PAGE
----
Senna siamea (Lamk) Irwin & Barneby

Senna siamea (Lamk) Irwin & Barneby




Cassia siamea Lamk, Cassia flori­da Vahl, Senna sumatrana (Roxb. ex Homem.) Roxb.

Vernacular Names


Johor, sebusok, guah hitam.


Siamese senna, kassod tree, Thailand shower.


Johar (gen­eral), bujuk, dulang (Sumatra).






'khi:z hlek.


Khilek (general), khilek-Iuang (northern), khilek-yai (cen­tral).


C[aa]y mu[oof]ng den, mu[oof]ng xi[ee]m, humbo (Thuan Hai).

Geographical Distributions

Senna sia­mea is native to South and Southeast Asia, from Thailand and Burma (Myanmar) to southern In­dia and Sri Lanka. However, it has been cultivat­ed for so long, that its exact origin is unknown. It is widely planted throughout the tropics and is lo­cally naturalised.


Senna siamea is a tree that can reach up to 6-12(-30) m tall. The spreading branches form a dense rounded crown. The bark is almost smooth, grey and with ribbed young shoots.

The leaves are simply paripinnate, oblong-ellipti­cal in outline and measure 10-35 cm long. The stipules are subulate, measure 1 mm long and very early caducous. The petiole is cylindrical but with a shallow ventral groove that is 1.5-3.5 cm long and glandless. The rachis is 4.5-25 cm long and glandless. The peti­olule is 2-4 mm long. The leaflets are in 4-16 pairs, subcoria­ceous, oblong to ovate-oblong, measuring 3-8 cm x 1-2.5 cm, 2-4 times as long as wide, with unequal-sided rounded to wedge-shaped base, rounded to retuse or blunt at apex, often mucronate, glossy and hairless above, dull and rough to delicately hairy be­low.

The inflorescence is erect, terminal, 10-60-flow­ered, panicle leafy, measures 15-60 cm long and composed of numerous dense corymbs measuring up to 10 cm x 5-6 cm. The peduncle is 5-7 cm long and robust. The bracts are obovate in the lower half and suddenly narrow to become linear and acute for 3-6 mm long. The bracts are hairy but early caducous. The bracteoles are absent. The pedicel is 2-3.5 cm long. The 5 sepals are unequal, rounded-ovate, measure 4-9 mm long, thick, hairy, repanding-reflexed and long persistent. The 5 pe­tals are orbicular-obovate, measure 1-2 cm long, yellow, hairless while the upper part is with claw 1-2 mm long. There are 10 sta­mens where the 3 lower ones are with filaments 6 mm long and anthers 5 mm long. The other 3 upper ones are staminoidal while the 4 meridian ones are with filaments 3-4 mm long and anthers 5 mm long.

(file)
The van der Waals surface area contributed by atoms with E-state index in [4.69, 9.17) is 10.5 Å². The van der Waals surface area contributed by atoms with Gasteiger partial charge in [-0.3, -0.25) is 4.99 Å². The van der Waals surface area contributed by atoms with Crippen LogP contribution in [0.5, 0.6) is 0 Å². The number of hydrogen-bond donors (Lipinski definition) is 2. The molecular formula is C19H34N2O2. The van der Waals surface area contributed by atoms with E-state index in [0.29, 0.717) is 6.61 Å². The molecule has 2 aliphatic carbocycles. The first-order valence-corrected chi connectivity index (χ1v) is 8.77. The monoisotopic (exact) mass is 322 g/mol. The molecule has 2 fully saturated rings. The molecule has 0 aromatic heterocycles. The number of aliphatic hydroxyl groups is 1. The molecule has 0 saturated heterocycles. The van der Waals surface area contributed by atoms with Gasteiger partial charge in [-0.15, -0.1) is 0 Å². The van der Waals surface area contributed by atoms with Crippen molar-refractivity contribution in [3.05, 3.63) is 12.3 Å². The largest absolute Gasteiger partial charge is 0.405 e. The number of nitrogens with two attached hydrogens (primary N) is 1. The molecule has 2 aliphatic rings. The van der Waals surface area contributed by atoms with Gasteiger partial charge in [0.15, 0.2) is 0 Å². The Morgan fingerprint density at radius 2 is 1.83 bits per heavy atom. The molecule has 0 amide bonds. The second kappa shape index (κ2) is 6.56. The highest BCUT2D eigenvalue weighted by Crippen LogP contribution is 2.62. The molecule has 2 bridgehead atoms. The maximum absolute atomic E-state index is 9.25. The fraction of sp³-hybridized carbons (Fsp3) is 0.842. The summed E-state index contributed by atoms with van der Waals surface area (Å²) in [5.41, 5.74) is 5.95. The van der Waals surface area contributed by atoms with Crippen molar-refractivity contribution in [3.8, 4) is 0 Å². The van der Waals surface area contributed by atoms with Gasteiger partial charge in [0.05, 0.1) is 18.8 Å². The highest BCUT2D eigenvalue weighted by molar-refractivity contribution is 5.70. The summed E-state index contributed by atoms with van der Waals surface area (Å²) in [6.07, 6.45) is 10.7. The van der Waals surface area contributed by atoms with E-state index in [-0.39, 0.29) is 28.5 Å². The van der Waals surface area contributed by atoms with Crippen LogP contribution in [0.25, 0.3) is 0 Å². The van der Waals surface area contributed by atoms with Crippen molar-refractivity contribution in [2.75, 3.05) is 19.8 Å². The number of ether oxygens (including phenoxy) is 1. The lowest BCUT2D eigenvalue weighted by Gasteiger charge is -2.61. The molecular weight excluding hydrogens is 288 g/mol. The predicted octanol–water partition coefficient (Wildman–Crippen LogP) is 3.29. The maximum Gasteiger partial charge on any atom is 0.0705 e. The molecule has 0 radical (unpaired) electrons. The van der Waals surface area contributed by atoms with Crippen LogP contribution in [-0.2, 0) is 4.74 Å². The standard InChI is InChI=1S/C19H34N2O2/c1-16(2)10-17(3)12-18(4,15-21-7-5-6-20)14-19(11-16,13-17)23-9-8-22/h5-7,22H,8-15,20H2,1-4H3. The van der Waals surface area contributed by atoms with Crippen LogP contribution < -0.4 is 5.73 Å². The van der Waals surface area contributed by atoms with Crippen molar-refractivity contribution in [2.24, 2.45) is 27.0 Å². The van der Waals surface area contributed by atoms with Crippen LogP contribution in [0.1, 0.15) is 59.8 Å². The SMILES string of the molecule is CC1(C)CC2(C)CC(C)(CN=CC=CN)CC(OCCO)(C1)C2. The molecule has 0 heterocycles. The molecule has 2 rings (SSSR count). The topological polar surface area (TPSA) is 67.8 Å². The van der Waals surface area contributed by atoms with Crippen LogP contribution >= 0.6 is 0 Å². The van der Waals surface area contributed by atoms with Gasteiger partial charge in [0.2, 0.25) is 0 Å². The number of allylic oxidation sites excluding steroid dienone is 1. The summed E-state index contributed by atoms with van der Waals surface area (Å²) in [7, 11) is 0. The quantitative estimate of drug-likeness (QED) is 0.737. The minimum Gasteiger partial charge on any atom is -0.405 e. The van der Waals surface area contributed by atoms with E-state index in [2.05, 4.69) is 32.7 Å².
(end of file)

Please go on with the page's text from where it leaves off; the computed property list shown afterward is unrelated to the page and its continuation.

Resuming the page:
The ovary is shortly hairy, and with style 4-5 mm long, while the stigma is in the form of a dot. The pod is flat­tened, 20-30-seeded, measuring 15-30 cm x 12-16 mm, al­ternately bulging and depressed in the centre, with thick rim, slightly hairless, dull and finally dehiscent. The seed is very flat ovoid, measuring 6.5-8 mm x 6 mm, light brown and glossy. The areole is oblong-elliptical measuring 3-4.5 mm x 1 mm.

Ecology / Cultivation

Senna siamea can grow in a range of cli­matic conditions, but is particularly suited to the lowland tropics with a monsoon climate with a mean annual rainfall of 500-2800 mm, optimally about 1000 mm. Under semi-arid condi­tions (500-700 mm), S. siamea will only grow when its roots have access to groundwater. It re­quires a mean minimum temperature of 20°C, ranging from 14-28°C, and a mean maximum temperature of 31°C, ranging from 24-36°C. The maximum length of the dry period should not ex­ceed 4-8 months. It is susceptible to cold and frost and does not do well at altitudes above 1300 m. Light requirements are high. S. siamea performs best on deep, well-drained, fertile soils with pH 5.5-7.5, but will grow on de­graded, lateritic soils but provided drainage is not im­peded. It grows poorly on infertile, poorly drained podzolic soils. It is not tolerant of salinity, but is reasonably tolerant of acid soil conditions.

Line Drawing / Photograph



  1. Plant Resources of South-East Asia No.11: Auxiliary plants.